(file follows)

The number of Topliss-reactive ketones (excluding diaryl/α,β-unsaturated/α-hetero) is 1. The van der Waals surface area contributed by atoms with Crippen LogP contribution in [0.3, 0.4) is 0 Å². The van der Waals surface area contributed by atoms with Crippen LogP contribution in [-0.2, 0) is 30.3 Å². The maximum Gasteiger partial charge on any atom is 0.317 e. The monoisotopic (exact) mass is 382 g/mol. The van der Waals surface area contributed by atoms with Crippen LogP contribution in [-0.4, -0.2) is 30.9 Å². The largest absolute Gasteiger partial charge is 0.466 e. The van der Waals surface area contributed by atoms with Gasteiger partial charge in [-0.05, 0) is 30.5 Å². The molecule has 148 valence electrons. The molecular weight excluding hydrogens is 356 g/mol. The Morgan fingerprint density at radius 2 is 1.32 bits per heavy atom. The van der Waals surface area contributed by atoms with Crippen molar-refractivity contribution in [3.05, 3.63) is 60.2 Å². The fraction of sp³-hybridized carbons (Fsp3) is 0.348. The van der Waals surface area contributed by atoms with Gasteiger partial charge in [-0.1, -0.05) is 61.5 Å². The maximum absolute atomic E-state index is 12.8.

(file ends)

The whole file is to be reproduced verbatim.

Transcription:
The number of Topliss-reactive ketones (excluding diaryl/α,β-unsaturated/α-hetero) is 1. The van der Waals surface area contributed by atoms with Crippen LogP contribution in [0.3, 0.4) is 0 Å². The van der Waals surface area contributed by atoms with Crippen LogP contribution in [-0.2, 0) is 30.3 Å². The maximum Gasteiger partial charge on any atom is 0.317 e. The monoisotopic (exact) mass is 382 g/mol. The van der Waals surface area contributed by atoms with Crippen LogP contribution in [-0.4, -0.2) is 30.9 Å². The largest absolute Gasteiger partial charge is 0.466 e. The van der Waals surface area contributed by atoms with Gasteiger partial charge in [-0.05, 0) is 30.5 Å². The molecule has 148 valence electrons. The molecular weight excluding hydrogens is 356 g/mol. The Morgan fingerprint density at radius 2 is 1.32 bits per heavy atom. The van der Waals surface area contributed by atoms with Crippen molar-refractivity contribution in [3.05, 3.63) is 60.2 Å². The fraction of sp³-hybridized carbons (Fsp3) is 0.348. The van der Waals surface area contributed by atoms with Gasteiger partial charge in [-0.1, -0.05) is 61.5 Å². The maximum absolute atomic E-state index is 12.8.